a1 Department of Epidemiology and Community Medicine, Faculty of Medicine, University of Ottawa, Institute of Population Health, 1 Stewart Street – Office 303, Ottawa, Ontario, Canada, K1N 6N5
Aim The present paper examines the relationship between social factors, food consumption during television viewing, and overall television viewing and how these are associated with BMI when the role of familial and social factors are considered in a population-based birth cohort of pre-school children from Québec (Canada).
Methods The analyses were performed using data from the Longitudinal Study of Child Development in Québec (1998–2002) (LSCDQ). The study follows a representative sample (n 2103) of children born in 1998 in the Canadian province of Québec. A nutrition assessment was conducted on 1549 children aged 4·5 years and included a 24 h dietary recall, an eating behaviour and television viewing questionnaire, and a measurement of children’s heights and weights. Statistical analyses were performed.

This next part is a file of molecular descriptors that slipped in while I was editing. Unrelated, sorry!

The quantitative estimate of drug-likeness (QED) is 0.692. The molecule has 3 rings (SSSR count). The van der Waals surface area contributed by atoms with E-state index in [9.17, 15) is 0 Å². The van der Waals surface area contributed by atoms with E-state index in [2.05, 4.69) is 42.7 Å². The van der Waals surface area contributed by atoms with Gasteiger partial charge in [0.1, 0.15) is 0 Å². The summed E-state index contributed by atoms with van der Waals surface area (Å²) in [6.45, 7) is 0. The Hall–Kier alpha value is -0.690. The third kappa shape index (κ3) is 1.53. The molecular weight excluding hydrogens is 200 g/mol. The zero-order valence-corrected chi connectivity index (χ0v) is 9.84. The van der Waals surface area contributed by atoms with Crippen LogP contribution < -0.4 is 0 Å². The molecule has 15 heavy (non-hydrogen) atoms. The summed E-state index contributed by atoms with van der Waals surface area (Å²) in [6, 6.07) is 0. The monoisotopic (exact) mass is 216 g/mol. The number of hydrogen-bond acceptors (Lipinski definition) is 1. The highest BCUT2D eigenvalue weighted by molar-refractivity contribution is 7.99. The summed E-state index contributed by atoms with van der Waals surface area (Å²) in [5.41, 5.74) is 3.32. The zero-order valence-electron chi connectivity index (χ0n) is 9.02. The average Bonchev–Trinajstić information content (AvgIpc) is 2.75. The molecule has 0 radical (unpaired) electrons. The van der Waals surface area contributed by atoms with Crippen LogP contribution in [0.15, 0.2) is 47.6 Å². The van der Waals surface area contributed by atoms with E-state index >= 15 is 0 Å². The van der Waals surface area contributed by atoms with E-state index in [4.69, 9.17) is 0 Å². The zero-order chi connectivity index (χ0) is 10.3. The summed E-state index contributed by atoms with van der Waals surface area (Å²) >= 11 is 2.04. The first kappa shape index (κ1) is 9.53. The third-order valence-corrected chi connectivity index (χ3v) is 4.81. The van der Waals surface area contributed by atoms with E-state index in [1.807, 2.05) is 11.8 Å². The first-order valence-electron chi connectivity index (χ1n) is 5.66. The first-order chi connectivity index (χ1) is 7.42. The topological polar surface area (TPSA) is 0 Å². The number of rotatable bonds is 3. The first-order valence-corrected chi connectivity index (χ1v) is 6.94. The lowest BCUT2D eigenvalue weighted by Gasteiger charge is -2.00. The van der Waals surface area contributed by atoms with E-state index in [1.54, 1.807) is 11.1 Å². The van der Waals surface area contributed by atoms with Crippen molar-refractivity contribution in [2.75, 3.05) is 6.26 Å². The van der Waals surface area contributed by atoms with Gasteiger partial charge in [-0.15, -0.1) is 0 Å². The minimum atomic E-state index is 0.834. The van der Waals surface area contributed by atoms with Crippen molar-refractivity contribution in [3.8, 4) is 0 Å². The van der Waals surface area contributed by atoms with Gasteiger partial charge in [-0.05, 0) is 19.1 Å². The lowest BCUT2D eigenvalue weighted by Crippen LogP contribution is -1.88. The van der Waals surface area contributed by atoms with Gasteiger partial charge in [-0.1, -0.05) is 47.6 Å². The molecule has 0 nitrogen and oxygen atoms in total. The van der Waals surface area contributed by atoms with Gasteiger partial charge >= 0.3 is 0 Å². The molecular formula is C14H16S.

Results Nearly one-quarter of children ate at least twice daily in front of the television. Children who consumed snacks while watching television on a daily basis had higher BMI than children who did so less frequently. Children who ate snacks in front of the television every day, or some times during the week, ate more carbohydrates (total), more fat and less protein, fewer fruits and vegetables, and drank soft drinks more often than children who never ate snacks in front of the television.
Conclusions Health professionals should target parents of children at risk of overweight/obesity with focused strategies to help children change the types of foods consumed during television viewing and to reduce the time spent watching television, particularly during meal times, which may change children’s dietary intake and eating patterns.
(Received May 17 2007)
(Accepted March 06 2008)